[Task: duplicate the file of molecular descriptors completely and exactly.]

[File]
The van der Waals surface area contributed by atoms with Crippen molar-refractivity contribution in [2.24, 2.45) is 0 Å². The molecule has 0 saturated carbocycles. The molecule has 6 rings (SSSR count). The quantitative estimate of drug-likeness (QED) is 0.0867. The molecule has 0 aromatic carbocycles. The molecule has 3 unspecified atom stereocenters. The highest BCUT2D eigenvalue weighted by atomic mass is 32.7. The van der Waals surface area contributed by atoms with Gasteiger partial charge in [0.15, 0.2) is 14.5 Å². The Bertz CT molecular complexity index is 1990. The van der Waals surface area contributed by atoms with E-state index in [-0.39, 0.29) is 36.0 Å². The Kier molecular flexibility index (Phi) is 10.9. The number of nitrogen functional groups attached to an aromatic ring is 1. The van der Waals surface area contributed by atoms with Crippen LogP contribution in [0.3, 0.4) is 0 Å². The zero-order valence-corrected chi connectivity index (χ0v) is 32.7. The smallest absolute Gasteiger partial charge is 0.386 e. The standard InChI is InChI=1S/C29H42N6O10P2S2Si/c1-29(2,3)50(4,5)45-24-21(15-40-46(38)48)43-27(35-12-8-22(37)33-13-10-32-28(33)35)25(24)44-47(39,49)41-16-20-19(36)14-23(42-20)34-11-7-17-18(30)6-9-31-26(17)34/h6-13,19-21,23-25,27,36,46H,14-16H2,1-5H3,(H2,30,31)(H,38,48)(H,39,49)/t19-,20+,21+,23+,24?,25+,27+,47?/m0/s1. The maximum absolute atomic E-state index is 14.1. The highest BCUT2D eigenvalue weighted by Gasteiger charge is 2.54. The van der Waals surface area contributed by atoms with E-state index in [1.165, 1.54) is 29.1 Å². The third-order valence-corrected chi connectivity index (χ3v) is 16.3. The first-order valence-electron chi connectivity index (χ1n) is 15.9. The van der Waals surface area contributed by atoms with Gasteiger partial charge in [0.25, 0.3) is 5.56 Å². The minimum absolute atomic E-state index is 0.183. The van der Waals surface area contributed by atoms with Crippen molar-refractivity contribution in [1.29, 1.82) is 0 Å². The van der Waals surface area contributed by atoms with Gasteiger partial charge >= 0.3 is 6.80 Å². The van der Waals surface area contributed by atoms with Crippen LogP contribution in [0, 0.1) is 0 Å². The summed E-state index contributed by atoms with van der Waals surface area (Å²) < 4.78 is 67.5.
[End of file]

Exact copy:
The van der Waals surface area contributed by atoms with Crippen molar-refractivity contribution in [2.24, 2.45) is 0 Å². The molecule has 0 saturated carbocycles. The molecule has 6 rings (SSSR count). The quantitative estimate of drug-likeness (QED) is 0.0867. The molecule has 0 aromatic carbocycles. The molecule has 3 unspecified atom stereocenters. The highest BCUT2D eigenvalue weighted by atomic mass is 32.7. The van der Waals surface area contributed by atoms with Gasteiger partial charge in [0.15, 0.2) is 14.5 Å². The Bertz CT molecular complexity index is 1990. The van der Waals surface area contributed by atoms with E-state index in [-0.39, 0.29) is 36.0 Å². The Kier molecular flexibility index (Phi) is 10.9. The number of nitrogen functional groups attached to an aromatic ring is 1. The van der Waals surface area contributed by atoms with Crippen LogP contribution in [0.3, 0.4) is 0 Å². The zero-order valence-corrected chi connectivity index (χ0v) is 32.7. The smallest absolute Gasteiger partial charge is 0.386 e. The standard InChI is InChI=1S/C29H42N6O10P2S2Si/c1-29(2,3)50(4,5)45-24-21(15-40-46(38)48)43-27(35-12-8-22(37)33-13-10-32-28(33)35)25(24)44-47(39,49)41-16-20-19(36)14-23(42-20)34-11-7-17-18(30)6-9-31-26(17)34/h6-13,19-21,23-25,27,36,46H,14-16H2,1-5H3,(H2,30,31)(H,38,48)(H,39,49)/t19-,20+,21+,23+,24?,25+,27+,47?/m0/s1. The maximum absolute atomic E-state index is 14.1. The highest BCUT2D eigenvalue weighted by Gasteiger charge is 2.54. The van der Waals surface area contributed by atoms with E-state index in [1.165, 1.54) is 29.1 Å². The third-order valence-corrected chi connectivity index (χ3v) is 16.3. The first-order valence-electron chi connectivity index (χ1n) is 15.9. The van der Waals surface area contributed by atoms with Gasteiger partial charge in [0.25, 0.3) is 5.56 Å². The minimum absolute atomic E-state index is 0.183. The van der Waals surface area contributed by atoms with Crippen molar-refractivity contribution in [1.29, 1.82) is 0 Å². The van der Waals surface area contributed by atoms with Gasteiger partial charge >= 0.3 is 6.80 Å². The van der Waals surface area contributed by atoms with Crippen LogP contribution in [0, 0.1) is 0 Å². The summed E-state index contributed by atoms with van der Waals surface area (Å²) < 4.78 is 67.5.